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What is Miso Paste and How is it Used?

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Miso paste is an essential ingredient in the Japanese diet, acting as a fundamental component in many popular dishes. Made from fermented soybeans, miso paste offers a strong umami and salty taste that adds some intense flavours to a variety of meals. The paste is also packed with nutrients and is high in protein, making it increasingly popular around the world as people search for healthier ingredients. There are a number of different types of miso paste, with their flavours depending on the specific fermentation processes used to create it. We take a look at what miso paste is and how it is used in Japanese cooking.


What is Miso Paste?

Miso paste is made from mashed soybeans, salt and koji – a grain mash used to promote the fermentation process. This mixture of ingredients is left to age and ferment for between six months and three years. The flavour of the resultant miso is dependant on the grain type used as the koji. The most popular type of miso in Japan is kome-miso, which uses a rice grain as the starter. Different types can then be produced by using a different fermentation starter. Examples of this include mugi-miso, which is a miso made using barley as a starter, while mame-miso uses already fermenting soybeans as the fermentation activator, creating a far more intense flavour. There are also regional differences in miso pastes, with colour and flavour varying between areas of Japan, depending on the production practices preferred by each region.

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Varieties of Miso Paste

Shiro Miso (White Miso)

Made from soybeans and a rice grain starter, shiro miso is fermented for a shorter amount of time than other miso types, leaving it with a lighter colour than some varieties. It has a mild taste, with a hint of sweetness, that makes it perfect for light soups, sauces and salad dressings. While known as white miso, it is more of a yellow colour.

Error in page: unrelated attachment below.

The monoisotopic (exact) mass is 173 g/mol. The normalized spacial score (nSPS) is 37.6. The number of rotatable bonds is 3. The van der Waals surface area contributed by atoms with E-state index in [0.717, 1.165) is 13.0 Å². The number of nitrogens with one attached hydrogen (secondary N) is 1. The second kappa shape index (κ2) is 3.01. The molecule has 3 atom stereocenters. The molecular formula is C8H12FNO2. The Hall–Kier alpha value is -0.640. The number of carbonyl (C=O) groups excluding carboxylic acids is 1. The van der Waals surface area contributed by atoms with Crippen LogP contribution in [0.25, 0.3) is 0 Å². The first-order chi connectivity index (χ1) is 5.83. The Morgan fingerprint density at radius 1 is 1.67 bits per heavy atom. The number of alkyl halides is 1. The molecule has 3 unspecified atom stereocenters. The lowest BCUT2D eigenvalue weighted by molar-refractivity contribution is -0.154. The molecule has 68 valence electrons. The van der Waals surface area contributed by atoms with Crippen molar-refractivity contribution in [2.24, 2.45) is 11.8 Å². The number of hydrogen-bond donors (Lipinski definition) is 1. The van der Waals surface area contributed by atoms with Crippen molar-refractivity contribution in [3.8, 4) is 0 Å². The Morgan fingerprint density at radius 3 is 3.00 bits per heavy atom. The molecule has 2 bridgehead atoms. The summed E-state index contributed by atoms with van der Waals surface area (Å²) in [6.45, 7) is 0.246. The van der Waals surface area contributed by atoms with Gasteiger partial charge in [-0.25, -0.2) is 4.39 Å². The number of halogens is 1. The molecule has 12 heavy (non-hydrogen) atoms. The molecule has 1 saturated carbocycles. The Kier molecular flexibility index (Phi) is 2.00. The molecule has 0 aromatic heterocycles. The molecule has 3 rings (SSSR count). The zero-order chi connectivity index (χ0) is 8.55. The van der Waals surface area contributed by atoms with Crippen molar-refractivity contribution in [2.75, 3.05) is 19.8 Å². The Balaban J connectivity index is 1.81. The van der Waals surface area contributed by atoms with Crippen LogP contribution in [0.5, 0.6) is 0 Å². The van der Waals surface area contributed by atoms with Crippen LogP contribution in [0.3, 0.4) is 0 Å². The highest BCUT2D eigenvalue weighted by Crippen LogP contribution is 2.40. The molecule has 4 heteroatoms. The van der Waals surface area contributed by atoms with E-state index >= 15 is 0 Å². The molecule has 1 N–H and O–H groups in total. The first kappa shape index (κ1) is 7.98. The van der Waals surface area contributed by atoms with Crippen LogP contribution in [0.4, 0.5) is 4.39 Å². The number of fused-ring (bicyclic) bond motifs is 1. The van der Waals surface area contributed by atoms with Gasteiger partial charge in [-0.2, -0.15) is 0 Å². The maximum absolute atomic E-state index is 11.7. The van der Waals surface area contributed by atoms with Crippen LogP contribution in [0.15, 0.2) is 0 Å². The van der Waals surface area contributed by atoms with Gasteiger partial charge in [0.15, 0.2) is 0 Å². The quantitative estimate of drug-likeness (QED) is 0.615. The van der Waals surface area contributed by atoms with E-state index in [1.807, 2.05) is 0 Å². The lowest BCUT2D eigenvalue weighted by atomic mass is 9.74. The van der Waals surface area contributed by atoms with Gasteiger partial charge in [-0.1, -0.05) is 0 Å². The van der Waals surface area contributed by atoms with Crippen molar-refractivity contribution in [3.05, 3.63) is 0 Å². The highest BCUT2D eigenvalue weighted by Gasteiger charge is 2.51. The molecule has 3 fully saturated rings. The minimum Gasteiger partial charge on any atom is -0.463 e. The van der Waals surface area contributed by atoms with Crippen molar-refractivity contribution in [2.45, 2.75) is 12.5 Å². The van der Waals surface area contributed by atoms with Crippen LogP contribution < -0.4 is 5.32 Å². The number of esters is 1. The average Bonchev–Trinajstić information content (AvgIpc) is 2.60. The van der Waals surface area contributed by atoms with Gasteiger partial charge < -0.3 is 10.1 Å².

Aka Miso (Red Miso)

A miso with a red-brown colour, aka miso tends to use more soybeans, and may also involve barley as a starter grain rather than rice. It is also fermented for far longer than shiro miso is, resulting in a darker colour paste. This is best used in meatier and stronger dishes, as it has a pretty strong umami flavour and is packed with salty notes.


Awase Miso

This type of miso is a mixture of different kinds of miso. At least two or more miso pastes are blended together and used in a variety of dishes. Typically, it will be a combination of white and red miso, which makes it suitable for all styles of cooking.

What Is Miso Paste Used For?

Miso is an incredibly versatile ingredient and can be used in a very wide range of dishes. Here are just a few of the most popular ways in which miso is used in Japanese cuisine.


Miso Soup

By far the most popular use for miso in Japan is as a key ingredient in the famous miso soup. A staple dish, miso soup is served alongside most meals in Japan, enjoyed as a snack, and is even eaten as breakfast by many. Miso paste, typically red and white mixed (awase), is added to a dashi broth, with spring onion and tofu cubes. Miso can also be used as a base for other soup types.



Miso is typically used as a base flavour for noodle dishes such as ramen, which involves a broth. Udon noodles are also typically served in a broth made from a red miso paste. The same is true for other stew-like dishes in Japan.



Pickling ingredients is very common in Japan, and pickled vegetables, such as radish, are often enjoyed as a condiment or side to main meals. One of the easiest ways to pickle things is with a miso paste, as the high salt content helps to act as a preservative, as well as to add some extra flavour to the ingredients.



Miso is a great choice for marinades, sauces and glazes, as it adds a great deal of flavour to each dish. Similar to pairing wines with food, matching a miso type to a dish is often down to the colour, with white miso primarily used for fish and seafood, while red miso is for meat, such as beef. To create a marinade using miso, a miso paste will be combined with sake and mirin (or sugar), making a flavorful sauce for your dish.



Miso is not just reserved for savoury dishes; there are several Japanese desserts that use miso to add some incredible flavour to the sweet treat. Miso is added into things such as brownies, ice cream and cheesecake, providing a sweet and salty bite.


If you want to try out cooking with miso paste in the UK, then Oriental Mart has all the ingredients you need to get started!

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